* U.S. ISM non-manufacturing index rises in September
* U.S. private-sector payrolls top expectations
* Focus on U.S. non-farm payrolls (Repeats to additional subscribers without any changes to text)
NEW YORK, Oct 4 (Reuters) - U.S. Treasury debt yields drifted higher on Wednesday after a measure of U.S. services sector activity hit a 12-year high, offsetting some concerns about an upcoming payrolls report.
Yields took off after data showed that the U.S. non-manufacturing index as measured by the Institute for Supply Management rose to 59.8 last month from 55.3 in August. The consensus expectation was for a reading of 55.5.
U.S. long-dated yields, which move inversely to prices, hit session highs after the data. But by mid-afternoon, yields came off their peaks.
"This could just be a little bit of a clean-up," said Tom Simons, money market economist, at Jefferies in New York. "My sense is that there are a lot of shorts out there, but there wasn't enough selling to push yields a lot higher, so some guys started to cover a little bit."
Yields were lower for most of the morning session prior to the ISM data, pulled down by uncertainty surrounding the upcoming U.S. non-farm payrolls report. That data was expected to reflect hurricanes that hit the United States last month.
"The level of uncertainty surrounding payrolls has been high," said Bruno Braizinha, interest rates strategist at Societe Generale in New York. "Economists find it hard to understand the effects of the hurricane on payrolls."
Wall Street economists expect just 90,000 new U.S. jobs for September, down from 156,000 in August, according to a Reuters poll.
Jefferies' Simons said many investors believed Friday's payrolls would be distorted in some way by the hurricanes.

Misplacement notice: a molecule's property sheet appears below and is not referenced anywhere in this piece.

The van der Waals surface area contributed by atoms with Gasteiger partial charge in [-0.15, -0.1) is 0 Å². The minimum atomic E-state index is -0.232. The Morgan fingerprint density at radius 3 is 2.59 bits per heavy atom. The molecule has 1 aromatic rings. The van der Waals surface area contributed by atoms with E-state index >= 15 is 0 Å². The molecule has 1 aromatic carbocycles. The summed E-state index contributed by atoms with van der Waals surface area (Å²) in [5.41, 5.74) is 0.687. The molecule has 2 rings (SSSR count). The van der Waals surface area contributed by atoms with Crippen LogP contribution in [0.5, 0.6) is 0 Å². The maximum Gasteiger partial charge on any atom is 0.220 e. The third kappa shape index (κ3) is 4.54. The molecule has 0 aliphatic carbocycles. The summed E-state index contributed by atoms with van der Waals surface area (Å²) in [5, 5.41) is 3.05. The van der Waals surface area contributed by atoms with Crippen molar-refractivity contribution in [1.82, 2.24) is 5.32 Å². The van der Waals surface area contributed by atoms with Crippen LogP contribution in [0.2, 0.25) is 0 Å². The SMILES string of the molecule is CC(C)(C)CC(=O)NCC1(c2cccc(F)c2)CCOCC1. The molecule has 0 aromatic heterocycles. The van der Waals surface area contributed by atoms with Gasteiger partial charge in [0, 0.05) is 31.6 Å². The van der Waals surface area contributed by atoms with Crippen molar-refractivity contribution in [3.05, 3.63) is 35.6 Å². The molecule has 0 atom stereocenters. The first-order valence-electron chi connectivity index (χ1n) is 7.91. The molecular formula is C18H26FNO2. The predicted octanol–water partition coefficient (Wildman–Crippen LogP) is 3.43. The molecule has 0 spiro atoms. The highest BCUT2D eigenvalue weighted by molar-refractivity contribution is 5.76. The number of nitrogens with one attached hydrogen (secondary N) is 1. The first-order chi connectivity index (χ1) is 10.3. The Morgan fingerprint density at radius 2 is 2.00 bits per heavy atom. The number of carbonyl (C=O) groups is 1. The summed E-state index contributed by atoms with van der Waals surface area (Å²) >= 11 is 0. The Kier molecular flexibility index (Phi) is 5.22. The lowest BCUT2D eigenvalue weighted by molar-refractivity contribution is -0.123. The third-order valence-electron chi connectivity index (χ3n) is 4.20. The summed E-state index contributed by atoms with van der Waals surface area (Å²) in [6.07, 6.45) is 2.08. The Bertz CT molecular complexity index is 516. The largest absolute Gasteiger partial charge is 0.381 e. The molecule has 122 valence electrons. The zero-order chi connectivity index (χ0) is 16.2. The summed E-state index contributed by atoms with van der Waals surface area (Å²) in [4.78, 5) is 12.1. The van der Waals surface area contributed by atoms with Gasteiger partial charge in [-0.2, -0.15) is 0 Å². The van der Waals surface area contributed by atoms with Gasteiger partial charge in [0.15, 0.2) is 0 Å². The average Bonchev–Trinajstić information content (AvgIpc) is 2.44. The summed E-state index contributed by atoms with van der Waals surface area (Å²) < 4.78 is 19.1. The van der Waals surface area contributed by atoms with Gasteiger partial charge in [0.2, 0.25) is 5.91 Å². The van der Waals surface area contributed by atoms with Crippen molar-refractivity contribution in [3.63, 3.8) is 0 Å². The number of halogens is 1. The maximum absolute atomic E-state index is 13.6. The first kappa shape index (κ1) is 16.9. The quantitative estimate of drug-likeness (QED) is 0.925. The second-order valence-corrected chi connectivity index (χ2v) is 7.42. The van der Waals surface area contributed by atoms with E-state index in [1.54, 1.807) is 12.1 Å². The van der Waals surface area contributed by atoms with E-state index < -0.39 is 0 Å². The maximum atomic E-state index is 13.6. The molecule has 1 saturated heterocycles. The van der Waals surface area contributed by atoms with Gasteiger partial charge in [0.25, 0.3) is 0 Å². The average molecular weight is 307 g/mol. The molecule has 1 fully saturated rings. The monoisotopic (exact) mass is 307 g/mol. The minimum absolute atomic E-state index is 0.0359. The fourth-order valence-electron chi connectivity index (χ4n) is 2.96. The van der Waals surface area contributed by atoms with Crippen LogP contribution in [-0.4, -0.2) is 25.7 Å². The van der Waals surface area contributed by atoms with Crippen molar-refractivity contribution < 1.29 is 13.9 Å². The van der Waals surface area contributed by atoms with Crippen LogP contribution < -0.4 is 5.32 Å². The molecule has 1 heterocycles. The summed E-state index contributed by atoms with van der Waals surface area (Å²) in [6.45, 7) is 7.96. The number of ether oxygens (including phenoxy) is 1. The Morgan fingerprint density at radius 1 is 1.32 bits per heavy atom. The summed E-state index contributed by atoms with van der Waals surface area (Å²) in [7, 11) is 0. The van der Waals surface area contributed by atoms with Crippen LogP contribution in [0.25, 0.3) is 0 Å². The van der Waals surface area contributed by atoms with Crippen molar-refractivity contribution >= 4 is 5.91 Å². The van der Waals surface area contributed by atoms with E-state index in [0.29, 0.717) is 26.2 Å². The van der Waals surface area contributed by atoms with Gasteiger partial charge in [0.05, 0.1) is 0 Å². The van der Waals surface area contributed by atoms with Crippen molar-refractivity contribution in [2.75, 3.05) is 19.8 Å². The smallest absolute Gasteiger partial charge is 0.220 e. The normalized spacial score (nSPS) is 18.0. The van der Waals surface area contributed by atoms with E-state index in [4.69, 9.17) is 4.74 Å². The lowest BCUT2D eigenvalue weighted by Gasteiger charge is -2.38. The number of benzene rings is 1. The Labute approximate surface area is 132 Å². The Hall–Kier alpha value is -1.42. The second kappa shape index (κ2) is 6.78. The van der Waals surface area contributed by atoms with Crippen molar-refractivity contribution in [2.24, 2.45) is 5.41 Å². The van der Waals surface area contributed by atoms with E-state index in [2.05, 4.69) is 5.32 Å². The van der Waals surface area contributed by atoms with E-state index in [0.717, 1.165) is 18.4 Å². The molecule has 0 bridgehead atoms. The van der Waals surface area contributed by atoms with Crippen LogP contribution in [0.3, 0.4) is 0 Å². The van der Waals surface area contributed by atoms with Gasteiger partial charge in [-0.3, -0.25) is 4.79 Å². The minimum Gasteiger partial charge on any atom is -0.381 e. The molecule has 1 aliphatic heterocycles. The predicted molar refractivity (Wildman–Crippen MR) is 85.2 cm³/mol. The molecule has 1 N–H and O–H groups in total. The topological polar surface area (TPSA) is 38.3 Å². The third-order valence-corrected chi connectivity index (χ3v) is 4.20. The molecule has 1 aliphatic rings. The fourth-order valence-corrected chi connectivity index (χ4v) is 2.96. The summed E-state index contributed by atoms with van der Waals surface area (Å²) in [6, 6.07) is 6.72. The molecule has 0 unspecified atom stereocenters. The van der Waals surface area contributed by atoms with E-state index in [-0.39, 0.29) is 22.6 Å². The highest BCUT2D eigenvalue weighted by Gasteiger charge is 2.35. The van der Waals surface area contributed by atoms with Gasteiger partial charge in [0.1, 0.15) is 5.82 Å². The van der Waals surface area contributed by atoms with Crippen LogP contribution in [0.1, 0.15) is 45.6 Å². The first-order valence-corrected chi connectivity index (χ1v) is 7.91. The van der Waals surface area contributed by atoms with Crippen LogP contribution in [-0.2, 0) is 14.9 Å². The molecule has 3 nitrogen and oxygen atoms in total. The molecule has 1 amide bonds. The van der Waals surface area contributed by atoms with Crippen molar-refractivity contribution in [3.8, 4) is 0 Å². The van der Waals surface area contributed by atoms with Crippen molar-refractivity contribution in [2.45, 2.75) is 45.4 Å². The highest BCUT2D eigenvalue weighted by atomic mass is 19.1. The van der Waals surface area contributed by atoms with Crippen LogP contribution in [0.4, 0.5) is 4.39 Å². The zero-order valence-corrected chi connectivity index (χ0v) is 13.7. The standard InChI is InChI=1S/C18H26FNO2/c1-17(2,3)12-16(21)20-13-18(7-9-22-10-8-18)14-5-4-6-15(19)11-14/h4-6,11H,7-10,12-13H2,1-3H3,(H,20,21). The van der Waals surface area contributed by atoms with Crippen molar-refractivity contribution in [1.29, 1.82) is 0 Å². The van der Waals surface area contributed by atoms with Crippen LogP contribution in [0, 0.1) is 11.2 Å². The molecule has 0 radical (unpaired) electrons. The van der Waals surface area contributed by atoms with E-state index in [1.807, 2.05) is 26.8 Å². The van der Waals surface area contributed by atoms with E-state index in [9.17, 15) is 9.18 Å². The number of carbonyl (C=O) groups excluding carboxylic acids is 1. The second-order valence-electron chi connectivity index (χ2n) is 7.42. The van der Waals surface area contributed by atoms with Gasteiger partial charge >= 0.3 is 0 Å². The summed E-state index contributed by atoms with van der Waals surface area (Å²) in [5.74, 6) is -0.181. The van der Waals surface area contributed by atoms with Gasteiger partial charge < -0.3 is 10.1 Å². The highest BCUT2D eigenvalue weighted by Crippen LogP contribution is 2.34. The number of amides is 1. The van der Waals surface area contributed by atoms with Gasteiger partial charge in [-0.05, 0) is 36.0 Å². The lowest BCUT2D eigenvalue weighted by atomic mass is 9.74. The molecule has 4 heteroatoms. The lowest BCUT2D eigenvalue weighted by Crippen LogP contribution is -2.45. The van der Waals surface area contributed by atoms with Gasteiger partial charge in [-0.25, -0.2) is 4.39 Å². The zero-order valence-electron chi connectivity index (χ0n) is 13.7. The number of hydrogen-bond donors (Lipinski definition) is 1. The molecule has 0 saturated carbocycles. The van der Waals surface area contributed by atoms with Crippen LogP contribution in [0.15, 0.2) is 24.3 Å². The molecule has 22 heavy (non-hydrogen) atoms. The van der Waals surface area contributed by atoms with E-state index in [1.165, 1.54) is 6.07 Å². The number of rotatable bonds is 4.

"So I don't know if there are many folks out there looking at this payrolls number for direction," he added.
A report by payrolls processor ADP on Wednesday showed that U.S. private employers added 135,000 jobs in September, exceeding economists' expectations despite Hurricanes Harvey and Irma significantly impacting smaller retailers.
The jobs gain reported by ADP though was the smallest monthly increase since October 2016.
Aaron Kohli, rates strategist at BMO Capital Markets in New York pointed out that it is difficult to determine what the ADP number implies about Friday's jobs report.
"The on-consensus (ADP) read leaves the market still expecting a soft non-farm payrolls due to hurricane effects," he said.
In late trading, the benchmark 10-year U.S. Treasury note yield was at 2.333 percent, up from 2.332 percent late on Tuesday, while the 30-year yield was at 2.877 percent, compared with Tuesday's 2.872 percent.
U.S. two-year note yields were up slightly at 1.479 percent. (Reporting by Gertrude Chavez-Dreyfuss; Editing by Meredith Mazzilli and Cynthia Osterman)